Mackenzie: If some half-assed terrorist group hadn’t tried to blow up this building in the name of peace, we wouldn’t be in this mess.

The premise, of terrorists breaking into a lab and unleashing merry hell, would be tapped much more successfully by Danny Boyle two-and-a-half decades later with 28 Days Later. Perhaps mindful that the WHO is unlikely – or not so foolish – to have biolabs at its HQ, it’s renamed the International Health Organisation here. Which, it seems, also admits common-or-garden patients! It’s just like a proper hospital (or health organisation doing what is says on the tin probably should be)! They botch their op, stumbling into a lab full of rats and explosive chemical tanks, but one of them escapes out the window and onto the nearest train (en route from Geneva to Stockholm).  Colonel Mackenzie (Burt Lancaster) is immediately on the case, protecting US interests (it’s their lab) and looking to quarantine the passengers but none too concerned should they all perish when traversing the titular-and-disused-for-almost-three-decades bridge (Kasundruv Bridge, designed by Eiffel).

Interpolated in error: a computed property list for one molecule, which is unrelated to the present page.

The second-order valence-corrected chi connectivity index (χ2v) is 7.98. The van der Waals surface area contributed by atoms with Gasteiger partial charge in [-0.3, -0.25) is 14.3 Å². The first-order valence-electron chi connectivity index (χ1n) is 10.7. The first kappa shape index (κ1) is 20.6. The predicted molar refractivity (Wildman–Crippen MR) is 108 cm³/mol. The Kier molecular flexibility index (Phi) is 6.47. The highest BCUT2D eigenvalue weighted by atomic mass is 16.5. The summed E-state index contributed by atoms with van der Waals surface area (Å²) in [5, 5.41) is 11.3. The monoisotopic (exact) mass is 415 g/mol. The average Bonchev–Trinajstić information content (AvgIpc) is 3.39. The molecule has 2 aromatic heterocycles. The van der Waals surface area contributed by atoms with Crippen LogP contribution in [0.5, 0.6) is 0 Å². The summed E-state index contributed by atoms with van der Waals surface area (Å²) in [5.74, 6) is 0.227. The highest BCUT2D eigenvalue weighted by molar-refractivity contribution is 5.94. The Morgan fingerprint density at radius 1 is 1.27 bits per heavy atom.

This is also a conspiracy movie, then. Or a conspiracy within a conspiracy. The US government is conspiring to create deadly pathogens on neutral soil, but simultaneously, the movie is doing its bit in suggesting the transmittable virus is a thing (one Bechamp would be champing at the bit to dispute, were he not also in his grave), and woe betide us if the full power of an adversarial – or even a benign – nation gets behind a programme developing the same. There’s actually some scope here for a decent movie within the already tired-out ’70s disaster framework, but the plotting and execution are bargain bin.